Now the 25th. of May, Raby had a radar contact at a range of 15,000 yards at 2312 (11.12 PM)this group seemed to like working at night, perhaps the Japanese submarines running on the surface at night kept a less vigilant watch, believing they would be safe. On the other hand, the American Navy had most efficient surface radar equipment, and to pick up the low silhouette of a surfaced submarine at 7.5 miles was quite and achievement.

Ruby had closed to 4,100 yards before this submarine dived. England's sonar picked up the target at 1,700 yards, and at 2323 ( 11.23 PM ) squired off her Hedge Hogg projectiles, to hear 4/6 explosions 11 seconds after firing them. No further sonar contact could be made, and in daylight, debris was recovered to confirm the death of the fifth Japanese boat.

Sixth attack.
No the 30th. of May, Hazelwood had picked up a radar contact at a range of 7,000 yards, at 4,000 yards it disappeared, probably an indication that this submarine had submerged. Two depth charges attacks were made on where it was believed the submarine had dived, but with any tangible result. At 0220 ( 2.20 AM ) George and Raby were sent to assist in the hunt and Hazelwood was released.

At 0528 ( 5.28 AM ) Raby attacked a sonar contact some 7 miles south of George and two Hedge Hog patterns were despatched. George fired a third HH pattern, and heard three explosions. At 0835 ( 8:35 AM ) and aircraft closed George to direct her to an oil slick some half a mile long by a quarter mile wide, it was about 4 miles north of the first position attacked with depth charges. At 1337 ( 1.37 PM ) George fired of  a HH pattern to hear an undetermined number of explosions. Contact was maintained with this submarine, and at 0150 ( 1.50 AM ) George obtained a depth reading of 35/41 fathoms, for this submarine.

This firm contact was tackled during the dark hours with a Hedge Hog run, and 7/8 violent explosions were registered. At 0302 ( 3.02 AM ) a large submarine was sighted between the two destroyer escorts who were 4,000 yards apart, it then dived, and George maintained sonar contact till sunrise.

At 0550 ( 5.50 AM ) England and Spangler joined the hunt, with England using her HH to attack almost an hour later, Raby, Spangler, and England, all made separate attacks, but it was the attack by England that drew results, 9.2 seconds after her projectiles were sent off 6/10 explosions were heard. In a further 5 minutes 43 seconds, a huge under water explosion erupted. Debris, and an oil sample were picked up, including painted wood, and deck planking with Japanese writing on it.

Again we have positive evidence of the destruction of yet one more Japanese submarine, to bring the total to an amazing figure of six kills, all credited to one ship, USS England.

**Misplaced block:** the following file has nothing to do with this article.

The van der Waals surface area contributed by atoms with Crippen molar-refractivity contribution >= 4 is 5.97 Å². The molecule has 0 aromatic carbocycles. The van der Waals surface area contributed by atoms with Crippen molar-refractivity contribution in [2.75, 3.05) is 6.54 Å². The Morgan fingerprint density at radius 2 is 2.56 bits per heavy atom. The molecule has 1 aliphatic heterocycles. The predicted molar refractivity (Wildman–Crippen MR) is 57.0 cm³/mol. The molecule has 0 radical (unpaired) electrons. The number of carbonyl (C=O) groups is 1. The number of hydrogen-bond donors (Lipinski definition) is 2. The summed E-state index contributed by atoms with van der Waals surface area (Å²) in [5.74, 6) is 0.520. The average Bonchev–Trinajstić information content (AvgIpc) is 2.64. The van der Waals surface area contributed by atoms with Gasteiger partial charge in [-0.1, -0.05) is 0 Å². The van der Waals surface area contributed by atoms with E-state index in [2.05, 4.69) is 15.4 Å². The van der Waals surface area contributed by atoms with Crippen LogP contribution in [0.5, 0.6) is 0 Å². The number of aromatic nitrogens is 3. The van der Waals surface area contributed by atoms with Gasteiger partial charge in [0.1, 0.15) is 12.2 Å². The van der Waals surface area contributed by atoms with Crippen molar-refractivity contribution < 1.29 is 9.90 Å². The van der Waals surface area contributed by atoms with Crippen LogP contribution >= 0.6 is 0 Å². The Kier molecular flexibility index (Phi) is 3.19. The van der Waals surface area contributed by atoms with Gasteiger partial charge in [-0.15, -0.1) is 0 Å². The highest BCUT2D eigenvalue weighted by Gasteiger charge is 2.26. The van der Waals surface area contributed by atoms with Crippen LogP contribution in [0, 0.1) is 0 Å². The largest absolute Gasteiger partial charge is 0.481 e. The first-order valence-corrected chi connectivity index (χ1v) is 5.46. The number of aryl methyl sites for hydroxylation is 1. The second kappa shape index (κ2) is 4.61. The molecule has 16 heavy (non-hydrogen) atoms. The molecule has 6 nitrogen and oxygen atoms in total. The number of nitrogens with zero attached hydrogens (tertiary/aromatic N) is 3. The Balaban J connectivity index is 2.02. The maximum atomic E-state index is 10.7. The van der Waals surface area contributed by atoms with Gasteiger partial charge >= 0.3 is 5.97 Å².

Depth Charge attacks versus attacks made with the Hedge Hog ahead throwing weapon.
Although both Depth Charges, and the Hedge Hog ahead throwing weapon were employed in  these  attacks against the six Japanese submarines, it was without exception, the Hedge Hog weapon that proved to be the killer. The basic reason for its development, was the fact that it allowed the attacking ship to remain in contact with its target right up to the time of firing off its 24 projectiles, and here we find that reason fully justified. England achieved kill after kill!

With a Depth Charge attack, when the hunter ran over the top of the hunted, the ASDIC equipment in its dome ( usually sited in the ship's keel, generally located below the level of the bridge ) lost contact with the enemy submarine. The attacker still had to steam the distance between the ASDIC dome, and the stern where the Depth Charges are housed, before these weapons could be fired. In that dead time, the submarine under attack, no longer pinned by the ASDIC beam, can, and usually does, takes violent avoiding action. Depth Charges detonate anyway, Hedge Hog only detonate on achieving a hit.

Depth Charges are fired preset to a particular depth, and, no matter where the quarry may be located, when reaching that set depth, they explode. On the other hand, with the Hedge Hog's 24 projectiles, they only explode on impact with their target. Thus, any explosion heard after firing a HH pattern will indicate a hit or hits upon the enemy

The Hedge Hog was lethal in all six attacks, and six kills were all credited to USS England.



Presidential Unit Citation

The President of the United States has presented the Presidential Unit Citation to the USS ENGLAND for service as set forth in the following citation:

"For outstanding performance in combat against enemy forces from May 19 to 31, 1944. Utilizing to the full all available weapons and equipment the USS ENGLAND skillfully coordinated her attacks with other vessels and with cooperating aircraft, striking boldly and with exceptional precision at the enemy. In a sustained series of attacks, she destroyed six hostile ships within twelve days effecting this devastating blow to enemy operations during a particularly crucial period and disrupting attempts by the enemy to supply or evacuate key units. By this heavy loss to the enemy the ENGLAND contributed substantially to unmolested advance of the United States Fleet pointing toward subsequent seizure and occupation by our forces. A gallant and daring fighter, superbly ready ready combat, the ENGLAND has achieved an outstanding record of success, reflecting the highest credit upon her gallant officers and men and the United States Naval Service."


USS Oklahoma

USS Oklahoma

I am indebted to this site: USS England DE-635 for both information and photographs.